Until S. Nijalingappa was the president of Indian National Congress (INC), the party was professional, led by a galaxy of leaders. The Congress in West Bengal was headed by Atulya Ghosh, Chandrabhan Gupta in Uttar Pradesh, Sachchidananda Sinha in Bihar, Biju Patnaik in Orissa, Neelam Sanjeeva Reddy in Andhra Pradesh, Yashwantrao Chavan in Maharashtra, Morarji Desai in Gujarat, K. Kamraj in Tamil Nadu and the like.
Following the death of President Zakir Husain, there followed a presidential election. Neelam Sanjeeva Reddy was proposed by the Congress as its candidate. Indira Gandhi did not agree and informally encouraged VV Giri to stand as an independent candidate. The Congress leaders called the Syndicate by the press did not approve of Indira’s irregular behaviour. The voting that followed went in favour of Giri, who became the President of India. From the viewpoint of the Congress party, this was tantamount to the grossest indiscipline. They therefore, expelled her from the party.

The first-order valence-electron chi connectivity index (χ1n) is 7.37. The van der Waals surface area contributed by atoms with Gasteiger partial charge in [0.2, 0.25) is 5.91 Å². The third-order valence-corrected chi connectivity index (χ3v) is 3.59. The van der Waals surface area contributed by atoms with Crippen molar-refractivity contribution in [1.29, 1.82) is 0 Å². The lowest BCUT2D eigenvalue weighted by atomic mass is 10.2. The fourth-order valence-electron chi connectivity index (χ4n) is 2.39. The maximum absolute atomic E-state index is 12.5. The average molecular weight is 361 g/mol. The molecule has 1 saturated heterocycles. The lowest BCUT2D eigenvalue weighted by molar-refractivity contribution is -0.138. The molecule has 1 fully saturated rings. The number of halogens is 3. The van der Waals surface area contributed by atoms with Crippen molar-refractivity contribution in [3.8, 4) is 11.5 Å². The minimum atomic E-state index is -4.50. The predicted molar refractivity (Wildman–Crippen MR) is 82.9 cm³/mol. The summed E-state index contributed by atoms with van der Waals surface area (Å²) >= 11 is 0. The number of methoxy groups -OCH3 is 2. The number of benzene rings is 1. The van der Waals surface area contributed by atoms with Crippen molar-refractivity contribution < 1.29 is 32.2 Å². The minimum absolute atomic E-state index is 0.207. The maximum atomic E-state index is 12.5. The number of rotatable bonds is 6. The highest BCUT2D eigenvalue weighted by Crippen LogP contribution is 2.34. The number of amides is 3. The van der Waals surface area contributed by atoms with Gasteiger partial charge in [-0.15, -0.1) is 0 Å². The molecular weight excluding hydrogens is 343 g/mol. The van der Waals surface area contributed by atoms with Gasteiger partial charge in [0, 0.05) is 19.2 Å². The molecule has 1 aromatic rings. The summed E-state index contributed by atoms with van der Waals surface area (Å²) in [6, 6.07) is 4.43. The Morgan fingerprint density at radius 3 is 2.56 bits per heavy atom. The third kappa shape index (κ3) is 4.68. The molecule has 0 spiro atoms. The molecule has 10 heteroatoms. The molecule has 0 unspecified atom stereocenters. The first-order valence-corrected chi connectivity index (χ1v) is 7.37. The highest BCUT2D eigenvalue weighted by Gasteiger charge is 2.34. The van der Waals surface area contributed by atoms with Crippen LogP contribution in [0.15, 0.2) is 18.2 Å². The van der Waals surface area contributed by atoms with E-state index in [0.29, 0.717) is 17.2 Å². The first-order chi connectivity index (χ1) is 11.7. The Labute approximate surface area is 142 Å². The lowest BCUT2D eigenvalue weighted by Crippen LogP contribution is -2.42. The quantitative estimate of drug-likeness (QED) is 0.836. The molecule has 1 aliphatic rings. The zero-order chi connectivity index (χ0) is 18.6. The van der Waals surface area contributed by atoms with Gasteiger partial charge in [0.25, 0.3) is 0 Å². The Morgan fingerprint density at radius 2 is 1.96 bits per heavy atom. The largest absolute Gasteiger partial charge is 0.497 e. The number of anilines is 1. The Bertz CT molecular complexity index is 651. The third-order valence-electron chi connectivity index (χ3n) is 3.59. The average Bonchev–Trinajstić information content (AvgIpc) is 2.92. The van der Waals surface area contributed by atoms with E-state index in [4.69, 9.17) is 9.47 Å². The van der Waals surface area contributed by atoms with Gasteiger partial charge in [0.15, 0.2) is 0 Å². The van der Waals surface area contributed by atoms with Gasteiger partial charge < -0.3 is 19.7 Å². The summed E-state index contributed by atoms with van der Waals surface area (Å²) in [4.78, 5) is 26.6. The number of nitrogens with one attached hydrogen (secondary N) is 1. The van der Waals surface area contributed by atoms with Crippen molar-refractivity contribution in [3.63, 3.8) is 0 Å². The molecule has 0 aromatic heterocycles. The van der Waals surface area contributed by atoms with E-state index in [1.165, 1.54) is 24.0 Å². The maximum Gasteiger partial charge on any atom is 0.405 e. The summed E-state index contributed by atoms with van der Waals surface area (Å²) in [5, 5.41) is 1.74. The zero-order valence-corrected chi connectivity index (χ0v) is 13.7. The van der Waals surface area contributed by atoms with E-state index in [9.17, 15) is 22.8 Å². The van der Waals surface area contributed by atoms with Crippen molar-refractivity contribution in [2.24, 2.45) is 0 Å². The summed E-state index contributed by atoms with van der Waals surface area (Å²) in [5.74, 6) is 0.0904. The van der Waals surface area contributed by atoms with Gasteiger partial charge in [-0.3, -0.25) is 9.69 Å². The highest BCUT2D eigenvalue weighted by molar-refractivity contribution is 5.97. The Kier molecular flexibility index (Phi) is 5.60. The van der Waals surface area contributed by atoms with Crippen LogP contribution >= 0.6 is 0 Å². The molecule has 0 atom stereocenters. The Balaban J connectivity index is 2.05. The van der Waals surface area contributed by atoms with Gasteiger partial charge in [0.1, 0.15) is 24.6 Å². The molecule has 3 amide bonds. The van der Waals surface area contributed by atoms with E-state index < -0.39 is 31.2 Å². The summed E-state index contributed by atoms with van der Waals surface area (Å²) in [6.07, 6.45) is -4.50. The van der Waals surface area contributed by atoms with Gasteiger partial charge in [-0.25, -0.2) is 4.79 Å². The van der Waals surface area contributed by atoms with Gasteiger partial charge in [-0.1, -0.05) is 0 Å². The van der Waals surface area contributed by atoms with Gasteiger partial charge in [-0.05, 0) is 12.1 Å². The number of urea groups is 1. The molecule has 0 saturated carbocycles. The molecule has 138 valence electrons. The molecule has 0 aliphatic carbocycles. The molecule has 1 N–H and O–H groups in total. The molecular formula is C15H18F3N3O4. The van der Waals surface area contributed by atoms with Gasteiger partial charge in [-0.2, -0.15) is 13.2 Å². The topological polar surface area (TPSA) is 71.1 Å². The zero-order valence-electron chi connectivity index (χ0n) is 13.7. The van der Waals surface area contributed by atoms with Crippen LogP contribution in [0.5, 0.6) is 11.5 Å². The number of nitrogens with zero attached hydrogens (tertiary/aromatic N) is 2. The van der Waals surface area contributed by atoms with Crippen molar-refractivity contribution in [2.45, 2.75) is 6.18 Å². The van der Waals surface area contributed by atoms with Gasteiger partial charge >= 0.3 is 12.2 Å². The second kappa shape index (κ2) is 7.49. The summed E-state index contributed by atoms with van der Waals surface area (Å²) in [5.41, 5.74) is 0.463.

Prime Minister Indira Gandhi called her group of MPs and other followers the Congress (Ruling) and with the support of the Communist parties in the Lok Sabha, continued to be the Prime Minister. The rest of the Congressmen, led by the Syndicate, called themselves the Congress (Organization). The structure of the party, the real estate and various committees like the PCCs and DCCs remained with the organization. For a year or two, members, whether senior or junior, continued to cross sides. Mostly, the flow was from Organization to Ruling.
The Congress (R) continued to be in power until March 1977; then came the post-Emergency election, which reduced the ruling Congress to 160 seats, won mostly from the south. The Hindi heartland sent only two members to the Lok Sabha, one from Chhindwara in Madhya Pradesh and another from Rajasthan. The Congress then ceased to be ruling and called itself the Congress (K), initial of K. Brahmananda Reddy, ex-chief minister of Andhra Pradesh.
Over the months, Indira Gandhi let it be known that she would like to be the president of the party; without this privilege, she could not carry on. This issue was discussed at length during the December 1977 AICC meeting. The majority answer was negative. The meeting ended on the 31st of the month and before leaving the hall, she let it be known that she would be available at the Glass House, which was well known in Bangalore. Exactly four AICC members followed her there; two of them being the late Kamalapati Tripathi and Subrata Mukherji, who is at present a cabinet minister in West Bengal.